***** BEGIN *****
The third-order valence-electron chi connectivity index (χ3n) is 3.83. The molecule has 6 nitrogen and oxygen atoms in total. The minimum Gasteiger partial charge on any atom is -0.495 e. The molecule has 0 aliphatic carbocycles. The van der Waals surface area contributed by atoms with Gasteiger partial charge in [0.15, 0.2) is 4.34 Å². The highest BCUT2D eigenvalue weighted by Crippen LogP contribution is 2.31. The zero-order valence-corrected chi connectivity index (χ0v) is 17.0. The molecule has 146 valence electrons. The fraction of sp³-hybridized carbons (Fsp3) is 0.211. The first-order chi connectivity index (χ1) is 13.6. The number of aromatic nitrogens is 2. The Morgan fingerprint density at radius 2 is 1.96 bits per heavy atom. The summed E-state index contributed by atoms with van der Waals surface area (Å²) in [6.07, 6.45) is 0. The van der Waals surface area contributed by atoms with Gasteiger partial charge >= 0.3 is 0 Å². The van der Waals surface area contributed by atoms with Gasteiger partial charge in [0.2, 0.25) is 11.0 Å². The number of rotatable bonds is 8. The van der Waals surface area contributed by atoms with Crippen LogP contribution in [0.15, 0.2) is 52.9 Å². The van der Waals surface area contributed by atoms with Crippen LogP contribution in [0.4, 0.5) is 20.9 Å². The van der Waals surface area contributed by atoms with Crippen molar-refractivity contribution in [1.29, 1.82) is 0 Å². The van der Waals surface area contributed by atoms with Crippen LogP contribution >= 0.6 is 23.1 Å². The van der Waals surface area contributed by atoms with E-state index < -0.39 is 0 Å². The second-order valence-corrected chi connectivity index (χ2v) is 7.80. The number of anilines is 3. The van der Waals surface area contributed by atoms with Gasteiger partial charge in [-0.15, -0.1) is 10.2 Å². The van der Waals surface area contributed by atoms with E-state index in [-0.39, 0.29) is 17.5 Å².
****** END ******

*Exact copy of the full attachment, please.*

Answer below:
The third-order valence-electron chi connectivity index (χ3n) is 3.83. The molecule has 6 nitrogen and oxygen atoms in total. The minimum Gasteiger partial charge on any atom is -0.495 e. The molecule has 0 aliphatic carbocycles. The van der Waals surface area contributed by atoms with Gasteiger partial charge in [0.15, 0.2) is 4.34 Å². The highest BCUT2D eigenvalue weighted by Crippen LogP contribution is 2.31. The zero-order valence-corrected chi connectivity index (χ0v) is 17.0. The molecule has 146 valence electrons. The fraction of sp³-hybridized carbons (Fsp3) is 0.211. The first-order chi connectivity index (χ1) is 13.6. The number of aromatic nitrogens is 2. The Morgan fingerprint density at radius 2 is 1.96 bits per heavy atom. The summed E-state index contributed by atoms with van der Waals surface area (Å²) in [6.07, 6.45) is 0. The van der Waals surface area contributed by atoms with Gasteiger partial charge >= 0.3 is 0 Å². The van der Waals surface area contributed by atoms with Gasteiger partial charge in [0.2, 0.25) is 11.0 Å². The number of rotatable bonds is 8. The van der Waals surface area contributed by atoms with Crippen LogP contribution in [0.15, 0.2) is 52.9 Å². The van der Waals surface area contributed by atoms with Crippen LogP contribution in [0.4, 0.5) is 20.9 Å². The van der Waals surface area contributed by atoms with Crippen molar-refractivity contribution in [1.29, 1.82) is 0 Å². The van der Waals surface area contributed by atoms with Crippen LogP contribution >= 0.6 is 23.1 Å². The van der Waals surface area contributed by atoms with E-state index < -0.39 is 0 Å². The second-order valence-corrected chi connectivity index (χ2v) is 7.80. The number of anilines is 3. The van der Waals surface area contributed by atoms with Gasteiger partial charge in [-0.15, -0.1) is 10.2 Å². The van der Waals surface area contributed by atoms with E-state index in [-0.39, 0.29) is 17.5 Å².